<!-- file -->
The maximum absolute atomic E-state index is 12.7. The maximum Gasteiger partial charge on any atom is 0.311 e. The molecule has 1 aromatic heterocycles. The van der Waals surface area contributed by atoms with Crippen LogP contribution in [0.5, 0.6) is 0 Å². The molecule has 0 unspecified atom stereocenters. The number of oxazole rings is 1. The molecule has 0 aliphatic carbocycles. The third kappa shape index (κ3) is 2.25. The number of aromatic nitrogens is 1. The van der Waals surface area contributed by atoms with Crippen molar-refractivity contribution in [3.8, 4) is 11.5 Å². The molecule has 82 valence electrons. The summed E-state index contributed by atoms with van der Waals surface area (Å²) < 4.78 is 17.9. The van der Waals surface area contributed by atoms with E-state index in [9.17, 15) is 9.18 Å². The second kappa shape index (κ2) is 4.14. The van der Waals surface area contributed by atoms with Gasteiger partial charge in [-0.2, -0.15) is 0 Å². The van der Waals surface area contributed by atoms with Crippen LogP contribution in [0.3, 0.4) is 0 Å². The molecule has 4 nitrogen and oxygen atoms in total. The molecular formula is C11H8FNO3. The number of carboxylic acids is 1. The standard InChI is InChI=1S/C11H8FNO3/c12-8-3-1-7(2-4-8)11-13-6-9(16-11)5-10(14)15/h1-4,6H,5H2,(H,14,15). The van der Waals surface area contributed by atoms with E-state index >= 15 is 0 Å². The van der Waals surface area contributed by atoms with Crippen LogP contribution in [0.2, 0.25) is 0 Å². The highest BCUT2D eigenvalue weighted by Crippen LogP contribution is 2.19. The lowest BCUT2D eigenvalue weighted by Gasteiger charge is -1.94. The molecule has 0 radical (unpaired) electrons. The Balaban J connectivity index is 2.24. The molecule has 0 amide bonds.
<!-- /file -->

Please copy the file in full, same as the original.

The maximum absolute atomic E-state index is 12.7. The maximum Gasteiger partial charge on any atom is 0.311 e. The molecule has 1 aromatic heterocycles. The van der Waals surface area contributed by atoms with Crippen LogP contribution in [0.5, 0.6) is 0 Å². The molecule has 0 unspecified atom stereocenters. The number of oxazole rings is 1. The molecule has 0 aliphatic carbocycles. The third kappa shape index (κ3) is 2.25. The number of aromatic nitrogens is 1. The van der Waals surface area contributed by atoms with Crippen molar-refractivity contribution in [3.8, 4) is 11.5 Å². The molecule has 82 valence electrons. The summed E-state index contributed by atoms with van der Waals surface area (Å²) < 4.78 is 17.9. The van der Waals surface area contributed by atoms with E-state index in [9.17, 15) is 9.18 Å². The second kappa shape index (κ2) is 4.14. The van der Waals surface area contributed by atoms with Gasteiger partial charge in [-0.2, -0.15) is 0 Å². The van der Waals surface area contributed by atoms with Crippen LogP contribution in [0.3, 0.4) is 0 Å². The molecule has 4 nitrogen and oxygen atoms in total. The molecular formula is C11H8FNO3. The number of carboxylic acids is 1. The standard InChI is InChI=1S/C11H8FNO3/c12-8-3-1-7(2-4-8)11-13-6-9(16-11)5-10(14)15/h1-4,6H,5H2,(H,14,15). The van der Waals surface area contributed by atoms with E-state index >= 15 is 0 Å². The van der Waals surface area contributed by atoms with Crippen LogP contribution in [0.2, 0.25) is 0 Å². The highest BCUT2D eigenvalue weighted by Crippen LogP contribution is 2.19. The lowest BCUT2D eigenvalue weighted by Gasteiger charge is -1.94. The molecule has 0 radical (unpaired) electrons. The Balaban J connectivity index is 2.24. The molecule has 0 amide bonds.